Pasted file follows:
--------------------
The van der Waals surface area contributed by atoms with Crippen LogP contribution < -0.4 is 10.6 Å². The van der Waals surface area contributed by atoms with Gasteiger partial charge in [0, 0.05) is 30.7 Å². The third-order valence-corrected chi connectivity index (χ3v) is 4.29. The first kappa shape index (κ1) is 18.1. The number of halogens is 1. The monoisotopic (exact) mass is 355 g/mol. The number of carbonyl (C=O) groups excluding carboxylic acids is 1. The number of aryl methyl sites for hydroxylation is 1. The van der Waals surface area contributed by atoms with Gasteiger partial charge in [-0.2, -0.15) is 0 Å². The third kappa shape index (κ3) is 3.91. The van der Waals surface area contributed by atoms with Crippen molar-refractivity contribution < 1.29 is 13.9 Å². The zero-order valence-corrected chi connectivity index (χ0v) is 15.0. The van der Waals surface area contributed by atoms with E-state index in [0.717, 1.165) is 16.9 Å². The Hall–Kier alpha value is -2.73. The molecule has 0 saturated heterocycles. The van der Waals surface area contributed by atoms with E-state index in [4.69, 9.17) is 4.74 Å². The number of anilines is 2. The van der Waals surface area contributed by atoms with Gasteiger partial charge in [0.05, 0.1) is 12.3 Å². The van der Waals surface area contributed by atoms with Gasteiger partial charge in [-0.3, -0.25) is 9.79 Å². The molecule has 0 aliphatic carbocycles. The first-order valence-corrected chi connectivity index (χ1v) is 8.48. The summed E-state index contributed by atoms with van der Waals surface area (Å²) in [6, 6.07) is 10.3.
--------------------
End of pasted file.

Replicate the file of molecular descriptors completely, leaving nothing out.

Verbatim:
The van der Waals surface area contributed by atoms with Crippen LogP contribution < -0.4 is 10.6 Å². The van der Waals surface area contributed by atoms with Gasteiger partial charge in [0, 0.05) is 30.7 Å². The third-order valence-corrected chi connectivity index (χ3v) is 4.29. The first kappa shape index (κ1) is 18.1. The number of halogens is 1. The monoisotopic (exact) mass is 355 g/mol. The number of carbonyl (C=O) groups excluding carboxylic acids is 1. The number of aryl methyl sites for hydroxylation is 1. The van der Waals surface area contributed by atoms with Gasteiger partial charge in [-0.2, -0.15) is 0 Å². The third kappa shape index (κ3) is 3.91. The van der Waals surface area contributed by atoms with Crippen molar-refractivity contribution < 1.29 is 13.9 Å². The zero-order valence-corrected chi connectivity index (χ0v) is 15.0. The van der Waals surface area contributed by atoms with E-state index in [0.717, 1.165) is 16.9 Å². The Hall–Kier alpha value is -2.73. The molecule has 0 saturated heterocycles. The van der Waals surface area contributed by atoms with E-state index in [4.69, 9.17) is 4.74 Å². The number of anilines is 2. The van der Waals surface area contributed by atoms with Gasteiger partial charge in [0.05, 0.1) is 12.3 Å². The van der Waals surface area contributed by atoms with Gasteiger partial charge in [-0.3, -0.25) is 9.79 Å². The molecule has 0 aliphatic carbocycles. The first-order valence-corrected chi connectivity index (χ1v) is 8.48. The summed E-state index contributed by atoms with van der Waals surface area (Å²) in [6, 6.07) is 10.3.